Oldfield, D. (2014) Ultraviolet photos of Australian native plants Growing Australian, March 2014, p. 8, Australian Plants Society Victoria Inc., ISSN 0814-7701

Oldfield, D. (2014) Macro Photographs of Wild Flowers under Ultraviolet RPS Journal May 2014, p. 236, The Royal Photographic Society, ISSN 1468 8670.

Dave

#9 colinbm

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Posted 23 May 2014 - 00:44

Congratulations Dave, I hope this brings you more then 15 minutes of fame :D
As my friends in genealogy say...publish or perish.....
Cheers
Col

#10 JCDowdy

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Posted 23 May 2014 - 21:53

View PostAndrea B., on 25 January 2014 - 15:46, said:

I hope that Dyer and Chittka and other hear of our UVP website and see what we are doing here.

Dr Dyer was kind enough to send me some reprints of some of his papers I requested recently.

I sent him a link to ultravioletphotography.com about a month ago, I shall refresh the invitation. :D

- John

#11 JCDowdy

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Posted 23 May 2014 - 22:56

Congratulations, DaveO!

#12 Andrea B.

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Posted 25 May 2014 - 16:35

Dave, that's awesome - congrats !!
Andrea G. Blum
Often found hanging out with flowers & bees.

#13 enricosavazzi

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Posted 14 October 2014 - 18:56

I may spend a couple of weeks in and around Melbourne in December. If I can manage to squeeze my Micro 4/3 UV camera and a couple of small UV lenses in my hand luggage allowance (in addition to a much larger Micro 4/3 kit for normal photography), I plan to do some field UV work.
-- Enrico Savazzi

#14 DaveO

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Posted 15 October 2014 - 04:09

Please drop me a PM when your plans have firmed, one place you should put onto your list is the new Royal Botanical Garden at Cranbourne to the east of Melbourne which will blow your mind about the possibilities of Australian Native Wildflowers.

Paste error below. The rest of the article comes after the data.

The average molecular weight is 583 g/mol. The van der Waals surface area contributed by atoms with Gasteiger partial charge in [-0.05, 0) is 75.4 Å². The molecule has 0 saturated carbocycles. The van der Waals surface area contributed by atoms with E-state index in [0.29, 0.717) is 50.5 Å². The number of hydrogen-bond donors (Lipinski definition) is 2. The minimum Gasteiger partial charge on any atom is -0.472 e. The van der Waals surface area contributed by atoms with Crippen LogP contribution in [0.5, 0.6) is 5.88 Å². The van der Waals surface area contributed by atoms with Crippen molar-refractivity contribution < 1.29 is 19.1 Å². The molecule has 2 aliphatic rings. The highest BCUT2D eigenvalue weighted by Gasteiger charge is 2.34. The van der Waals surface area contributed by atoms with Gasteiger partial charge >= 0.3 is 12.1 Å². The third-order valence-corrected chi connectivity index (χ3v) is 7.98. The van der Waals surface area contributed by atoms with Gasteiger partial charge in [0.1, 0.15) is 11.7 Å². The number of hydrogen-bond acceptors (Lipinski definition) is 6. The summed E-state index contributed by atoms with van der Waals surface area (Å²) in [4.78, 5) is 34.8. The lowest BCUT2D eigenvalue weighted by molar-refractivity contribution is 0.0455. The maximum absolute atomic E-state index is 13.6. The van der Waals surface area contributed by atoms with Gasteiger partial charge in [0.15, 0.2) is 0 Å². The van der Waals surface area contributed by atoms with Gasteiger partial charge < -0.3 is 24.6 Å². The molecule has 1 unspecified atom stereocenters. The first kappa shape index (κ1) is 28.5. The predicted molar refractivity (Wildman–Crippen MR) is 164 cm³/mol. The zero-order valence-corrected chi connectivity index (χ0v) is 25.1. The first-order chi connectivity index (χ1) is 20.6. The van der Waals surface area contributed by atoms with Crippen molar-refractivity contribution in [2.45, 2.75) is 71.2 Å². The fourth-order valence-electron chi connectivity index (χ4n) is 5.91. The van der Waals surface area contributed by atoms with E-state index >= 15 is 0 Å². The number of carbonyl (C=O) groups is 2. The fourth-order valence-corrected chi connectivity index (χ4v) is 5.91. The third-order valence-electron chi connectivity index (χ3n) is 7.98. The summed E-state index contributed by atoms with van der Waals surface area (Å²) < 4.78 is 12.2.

Dave

#15 enricosavazzi

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Posted 02 November 2014 - 15:39

Thanks for the suggestion Dave. I moved my trip slightly earlier (Nov. 15-29). Botanical gardens (both Cranbourne and the Royal one), zoo and Sea Life aquarium are on my list now. I will probably take also one or two organized day trips along the coast and/or to Healesville Wildlife Sanctuary, and then a few more exotic subjects (including the dinosaur localities) with some people I know at Monash University.

I am still unsure how much UV equipment I will take on the trip. The VIS camera backpack is already around 6 kg without any UV stuff, so probably just the Panasonic G3, UV Rodagon 60 mm on helicoid and three filters (Baader U, B+W 486 and 850 nm low-pass for NIR). The Olympus 20 mm f/3.5 is on my reserve list, since my daughter can probably pack some of my additional equipment in her carry-on. A tripod will travel in my suitcase. I will rely on sunlight for UV illumination.
-- Enrico Savazzi

#16 DaveO

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Posted 03 November 2014 - 00:07

I'm sure you will have no trouble with not enough UV in the sunlight, even today the UV index is predicted to reach 9 so it will be higher by the time you are here.

Have a good trip

dave